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Alisha Perkins went from sprinter to soon-to-be marathoner after discovering the runner’s high.
We were in Fort Myers, Fla., in February 2011. Spring training is a weird thing—my husband is a professional baseball player. You are in a foreign city for two months with no friends (except your teammates) and no babysitters. You get where I am going with this? It was the kids and I together…24/7 for two months.
Since my kids were little and the games were too hot, we didn’t go. That year I never really saw anyone other than my husband. When he got home from the field he was hot and tired, but I was spent too and needed time away.
One day when he came home after work, I headed out for a run…not knowing that this run would change my running trajectory forever.
I ran my usual two miles (the amount I had determined was enough to allow me to eat chocolate and not be fat), but I couldn’t go home yet. I wasn’t ready. I convinced myself to keep going. I ended up running five miles, a full two miles further than I had ever run before.
I was a sprinter in high school, and my idea of long distance ended at 200 meters. My cousins tried so hard to get me to run a 4×400 relay with them, a full family relay, but I couldn’t fathom doing an entire 400 meters. (I really wish I would of done it. How many people can say they not only went to high school with their cousins, but also ran on a relay team together? We would have been awesome too.)
Not only did I beat my personal best length that day in Florida, but something else also happened on that run. For the first time ever I experienced the “runners high.” I am sure you have heard of this elusive phenomenon before—every runner talks about it. But until now I had no idea what all the fuss was about. Every time they mentioned it I played along feeling as though I was faking an orgasm.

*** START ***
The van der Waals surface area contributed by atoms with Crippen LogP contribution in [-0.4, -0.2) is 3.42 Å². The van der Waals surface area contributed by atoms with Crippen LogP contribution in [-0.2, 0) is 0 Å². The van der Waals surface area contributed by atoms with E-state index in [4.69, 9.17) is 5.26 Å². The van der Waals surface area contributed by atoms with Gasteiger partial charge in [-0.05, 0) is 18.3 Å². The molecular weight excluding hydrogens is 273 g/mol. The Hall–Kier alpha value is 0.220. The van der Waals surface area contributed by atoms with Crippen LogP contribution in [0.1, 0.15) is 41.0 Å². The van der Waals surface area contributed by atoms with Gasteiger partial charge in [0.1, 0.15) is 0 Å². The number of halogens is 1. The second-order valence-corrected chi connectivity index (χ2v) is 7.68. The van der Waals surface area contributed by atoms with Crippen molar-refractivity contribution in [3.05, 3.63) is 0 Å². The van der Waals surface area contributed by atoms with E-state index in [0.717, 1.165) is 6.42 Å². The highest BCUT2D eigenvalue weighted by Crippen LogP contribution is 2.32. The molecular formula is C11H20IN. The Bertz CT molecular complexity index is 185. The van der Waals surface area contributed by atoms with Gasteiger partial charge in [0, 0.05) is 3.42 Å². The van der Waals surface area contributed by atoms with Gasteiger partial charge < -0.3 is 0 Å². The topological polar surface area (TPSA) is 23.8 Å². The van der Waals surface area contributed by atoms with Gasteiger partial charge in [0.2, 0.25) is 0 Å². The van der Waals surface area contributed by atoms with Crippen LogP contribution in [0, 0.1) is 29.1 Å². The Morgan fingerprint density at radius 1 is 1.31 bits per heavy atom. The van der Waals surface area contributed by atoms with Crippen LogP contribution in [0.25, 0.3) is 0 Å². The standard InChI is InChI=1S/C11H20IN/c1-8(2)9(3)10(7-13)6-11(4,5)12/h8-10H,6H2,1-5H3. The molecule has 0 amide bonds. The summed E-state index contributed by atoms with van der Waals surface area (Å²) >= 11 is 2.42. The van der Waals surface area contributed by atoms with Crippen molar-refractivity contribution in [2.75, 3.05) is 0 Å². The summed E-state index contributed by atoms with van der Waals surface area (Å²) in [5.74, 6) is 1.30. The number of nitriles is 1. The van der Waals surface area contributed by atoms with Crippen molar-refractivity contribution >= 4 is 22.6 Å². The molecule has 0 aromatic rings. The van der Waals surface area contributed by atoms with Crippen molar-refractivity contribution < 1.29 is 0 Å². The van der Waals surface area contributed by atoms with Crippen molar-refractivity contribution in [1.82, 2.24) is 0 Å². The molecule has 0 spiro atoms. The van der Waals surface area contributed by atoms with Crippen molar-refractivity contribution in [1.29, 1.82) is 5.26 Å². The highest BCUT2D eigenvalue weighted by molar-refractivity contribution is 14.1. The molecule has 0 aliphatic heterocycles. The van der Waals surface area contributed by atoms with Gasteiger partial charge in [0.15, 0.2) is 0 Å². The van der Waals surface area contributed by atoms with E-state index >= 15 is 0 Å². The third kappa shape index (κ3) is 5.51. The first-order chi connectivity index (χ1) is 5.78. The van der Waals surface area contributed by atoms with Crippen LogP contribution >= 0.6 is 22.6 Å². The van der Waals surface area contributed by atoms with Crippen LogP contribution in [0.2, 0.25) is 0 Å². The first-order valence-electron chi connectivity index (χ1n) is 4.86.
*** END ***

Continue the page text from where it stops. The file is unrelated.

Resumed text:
I had never experienced what everyone eluded to, but on this magical day when I needed that precious time away from the kids, I had gotten there—the big runner’s high. Before those five miles I hated running. It felt too mundane and hard, but that was because I had never ran long enough to get that euphoric feeling.
The feeling makes you love running instead of loathe it. I tell everyone it happens after four miles (although it is just my theory). The high makes you want to keep going, makes you fall in love with each footstep and makes you intoxicated on the sport.
Something even greater happened for me out on that day though—the release and freedom of running. The release of all this pent-up anxiety in my body that I hadn’t found an outlet for until now. When I was first diagnosed with anxiety, my doctor told me that I had high levels of adrenaline running through my body, and had I not had really low blood pressure, they likely would have put me on a beta blocker instead of an anti-anxiety medication. In running I had found a way to release some of that pent-up adrenaline that did not involve bringing my heart to a slower pace. I entered the house that day feeling at ease and calm, something I hadn’t felt in a very long time. I was hooked. Right then and there I knew I was onto something. Glen, my husband, could tell too. He saw a more relaxed, calm, easy wife—and he liked it.
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To this day when we argue he will casually say “Hey, when was the last time you went for a run?” He knows sometimes I can run it out, and then it doesn’t seem like such a big deal. He calls me his own springer spaniel; sometimes I just need to run.
So now I was going to be a “runner.” Truth be told, the word still frightens me. I feel like there is a stigma attached to it, like I have to prove something. I felt the fear and did it anyway. My therapist would be proud.
I decided to sign up for my first official 10-mile race that following April in hopes to do my first half marathon shortly thereafter. Running a full marathon had been one of the very few things on my bucket list since I was a kid, and for the first time in my life I believed it was a true possibility. I was hooked, and there was no stopping me. I was a fighter, and I always accomplish whatever I set my mind to. 26.2, here I come.
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